///////////////////////////////////////////////////////////////////
strngcmp()
{
if((strcmp(passwd,a) ==0))
{
lcddata2();
lcdcmd(0xc3);
lcddata4();
stepmotor();
}
else
{
lcddata3();
lcdcmd(0xc3);
lcddata5();
BUZZER=1;
}
}// closing strcmp
serial()
{
54
for(i=0;i<4;i++)
{
a[i]=KEYPAD1();
lcddata6('*');
}
}
////////////////////////////////////////////////
lcddata()
{
unsigned char s;
unsigned char temp[14]="ENTER PASSWORD";
lcdready();
for(s=0;s<14;s++)
{
LCDDATA=temp[s];

RS=1;
RW=0;
EN=1;
delay(1);
EN=0;
}
}
//////////////////////////////////////////////////////////////////
lcddata2()
{
unsigned char s;
unsigned char temp[12]=" VALID ";
lcdready();
for(s=0;s<12;s++) //DATA2
{
LCDDATA=temp[s];
RS=1;
RW=0;
55
EN=1;
delay(1);
EN=0;
}
}
///////////////////////////////////////////////////////////////////
lcddata3()
{
unsigned char s;
unsigned char temp[12]=" IN VALID ";
lcdready();
//DATA3
for(s=0;s<12;s++)
{
LCDDATA=temp[s];

RS=1;
RW=0;
EN=1;
delay(1);
EN=0;
}
}
/////////////////////////////////////////////////////////////////
lcddata4()
{
unsigned char s;
unsigned char temp[12]=" WELCOME ";
lcdready();
//DATA4
for(s=0;s<12;s++)
{
LCDDATA=temp[s];
RS=1;
56
RW=0;
EN=1;
delay(1);
EN=0;
}}
////////////////////////////////////////////////////////////////////////////
lcddata5()
{
unsigned char s;
unsigned char temp[12]=" SORRY ";
lcdready();

for(s=0;s<12;s++)
{ //DATA5
LCDDATA=temp[s];

RS=1;
RW=0;
EN=1;
delay(1);
EN=0;
}}
//////////////////////////////////////////////////////////////
lcdcmd(unsigned char value)
{
lcdready();
LCDDATA=value;
RS=0;
RW=0;
EN=1;
delay(1);
EN=0;
return;
}
57
//////////////////////////////////////////////////
lcdready()
{
BUSY=1;
RS=0;
RW=1;
while(BUSY==1)
{
EN=0;
delay(1);
EN=1;
}
return;
}
/////////////////////////////////////////////////////////////
lcddata6(unsigned char value)
{
LCDDATA=value;
RS=1;
RW=0;
EN=1;
delay(1);
EN=0;
delay(1);
return;
}
/////////////////////////////////////////////////////////////
delay(unsigned int time)
{
unsigned int i,j;
for(i=0;i<time;i++)
for(j=0;j<1275;j++);
}
KEYPAD1()
58
{
char colloc, rowloc;
COL=0xFF;
while(1)
{
do
{
ROW=0x00;
colloc=COL;
colloc&=0x07;
}
while(colloc!=0x07);
do
{
do
{
delay(1);
colloc=COL;
colloc &= 0x07;
}
while(colloc==0x07);
delay(1);
colloc=COL;
colloc&=0x07;
}
while(colloc==0x07);
while(1)
{
ROW=0xFE;
colloc=COL;
colloc&=0x07;
if (colloc != 0x07)
{
rowloc=0;
59
break;
}
ROW=0xFD;
colloc=COL;
colloc&=0x07;
if (colloc != 0x07)
{
rowloc=1;
break;
}
ROW=0xFB;
colloc=COL;
colloc&=0x07;
if (colloc != 0x07)
{
rowloc=2;
break;
}
ROW=0xF7;
colloc=COL;
colloc&=0x07;
if (colloc != 0x07)
{
rowloc=3;
break;
}
}
if (colloc== 0x06)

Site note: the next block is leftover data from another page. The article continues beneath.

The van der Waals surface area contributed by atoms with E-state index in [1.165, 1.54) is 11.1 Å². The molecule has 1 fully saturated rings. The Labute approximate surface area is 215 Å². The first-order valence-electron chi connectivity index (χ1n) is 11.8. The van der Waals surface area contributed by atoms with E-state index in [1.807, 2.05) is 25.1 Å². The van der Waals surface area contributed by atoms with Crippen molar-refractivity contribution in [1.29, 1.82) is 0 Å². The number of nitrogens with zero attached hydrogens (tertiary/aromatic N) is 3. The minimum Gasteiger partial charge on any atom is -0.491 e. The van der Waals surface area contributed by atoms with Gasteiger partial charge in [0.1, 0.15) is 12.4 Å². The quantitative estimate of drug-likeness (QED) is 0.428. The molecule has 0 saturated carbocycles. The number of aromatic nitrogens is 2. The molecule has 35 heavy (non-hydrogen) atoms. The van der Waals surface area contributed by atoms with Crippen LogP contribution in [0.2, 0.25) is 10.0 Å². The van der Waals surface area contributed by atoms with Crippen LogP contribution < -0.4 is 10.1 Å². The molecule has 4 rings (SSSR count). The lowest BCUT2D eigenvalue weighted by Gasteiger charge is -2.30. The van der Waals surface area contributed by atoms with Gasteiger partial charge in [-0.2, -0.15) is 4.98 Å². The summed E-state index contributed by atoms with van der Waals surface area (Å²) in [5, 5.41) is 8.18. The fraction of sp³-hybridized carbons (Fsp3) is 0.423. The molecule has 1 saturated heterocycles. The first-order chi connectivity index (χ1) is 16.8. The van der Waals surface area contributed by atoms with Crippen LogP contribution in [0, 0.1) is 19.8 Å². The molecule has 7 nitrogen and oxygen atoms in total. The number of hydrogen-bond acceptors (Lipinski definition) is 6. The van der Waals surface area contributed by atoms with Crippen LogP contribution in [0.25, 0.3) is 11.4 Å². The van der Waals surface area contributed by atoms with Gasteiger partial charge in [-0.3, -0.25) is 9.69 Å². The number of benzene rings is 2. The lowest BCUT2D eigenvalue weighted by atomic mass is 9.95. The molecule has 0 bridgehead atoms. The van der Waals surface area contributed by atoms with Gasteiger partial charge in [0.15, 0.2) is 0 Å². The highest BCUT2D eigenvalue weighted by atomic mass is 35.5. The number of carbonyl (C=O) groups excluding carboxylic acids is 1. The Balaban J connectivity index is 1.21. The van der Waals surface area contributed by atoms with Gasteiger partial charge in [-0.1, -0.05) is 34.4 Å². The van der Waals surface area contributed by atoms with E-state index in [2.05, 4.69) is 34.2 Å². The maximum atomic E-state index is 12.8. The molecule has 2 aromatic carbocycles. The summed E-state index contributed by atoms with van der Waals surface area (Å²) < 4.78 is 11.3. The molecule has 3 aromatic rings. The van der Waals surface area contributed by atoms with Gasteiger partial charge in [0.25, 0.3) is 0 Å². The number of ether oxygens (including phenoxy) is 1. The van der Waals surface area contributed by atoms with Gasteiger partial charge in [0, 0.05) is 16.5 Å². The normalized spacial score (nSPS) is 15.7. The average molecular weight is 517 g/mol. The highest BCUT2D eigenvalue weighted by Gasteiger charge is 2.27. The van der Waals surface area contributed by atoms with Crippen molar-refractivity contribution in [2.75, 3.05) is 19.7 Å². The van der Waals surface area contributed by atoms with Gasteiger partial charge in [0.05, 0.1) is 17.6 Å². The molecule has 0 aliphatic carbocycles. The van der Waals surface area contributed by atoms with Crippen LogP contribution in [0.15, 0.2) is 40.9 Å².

return(keypad[rowloc][0]);
else if(colloc==0x05)
return(keypad [rowloc][1]);
else
return(keypad [rowloc][2]);
}
60
}
stepmotor()
{
P0=0X11;
delay(20);
P0=0X22;
delay(20);
P0=0X44;
delay(20);
P0=0X88;
delay(20);
P0=0X11;
delay(20);
P0=0X22;
delay(20);
P0=0X44;
delay(20);
P0=0X88;
delay(20);
P0=0X11;
delay(20);
P0=0X22;
delay(20);
P0=0X44;
delay(20);
P0=0X88;
delay(20);
P0=0X44;
delay(20);
P0=0X22;
delay(20);
P0=0X11;
delay(20);
P0=0X88;
61
delay(20);
P0=0X44;
delay(20);
P0=0X22;
delay(20);
P0=0X11;
delay(20);
P0=0X88;
delay(20);
P0=0X44;
delay(20);
P0=0X22;
delay(20);
P0=0X11;
delay(20);
}

62
CHAPTER 10
INTERFACING

63
10.1 INTERFACING ULN2003 AND STEPPER MOTOR:

64
10.2 INTERFACING KEYPAD,MICROCONTROLLER AND LCD:

65
CONCLUSION:
Embedded systems are emerging as a technology with high potential. In the past
decades micro processor based embedded system ruled the market. The last decade witnessed the
revolution of Microcontroller based embedded systems. This project deals with providing access
only if the password of particular user is matched. So, every user is given a unique password. So
that access is denied to unauthorized persons.
This system can be used in military areas, bank security and security for important
documents.

FUTURE SCOPE:
This system is a rapidly growing field and there are new and improved
strategies popping up all the time. For the most part these systems are all built around the
Passwords, so that access is denied to unauthorized persons.
This system is best for guiding the offices, banks or a business center the points
where an intruder would enter the building. This project provides an efficient and economical
security system. This system finds applications in industries, banks and homes.

66
REFERENCES
BOOKS:
1. The 8051 Microcontroller and Embedded Systems by Muhammad Ali Mazidi.
2. Fundamentals of Embedded Software by Daniel W Lewis.

WEB SITES: DATASHEETS:

1. www.howsstuffworks.com 1. Datasheets of Microcontroller


AT89S52
2. www.alldatasheets.com 2. Datasheets of stepper motor
3. www.electronicsforu.com 3. Datasheets of ULN2003
4. www.8051 projectsinfo.com

67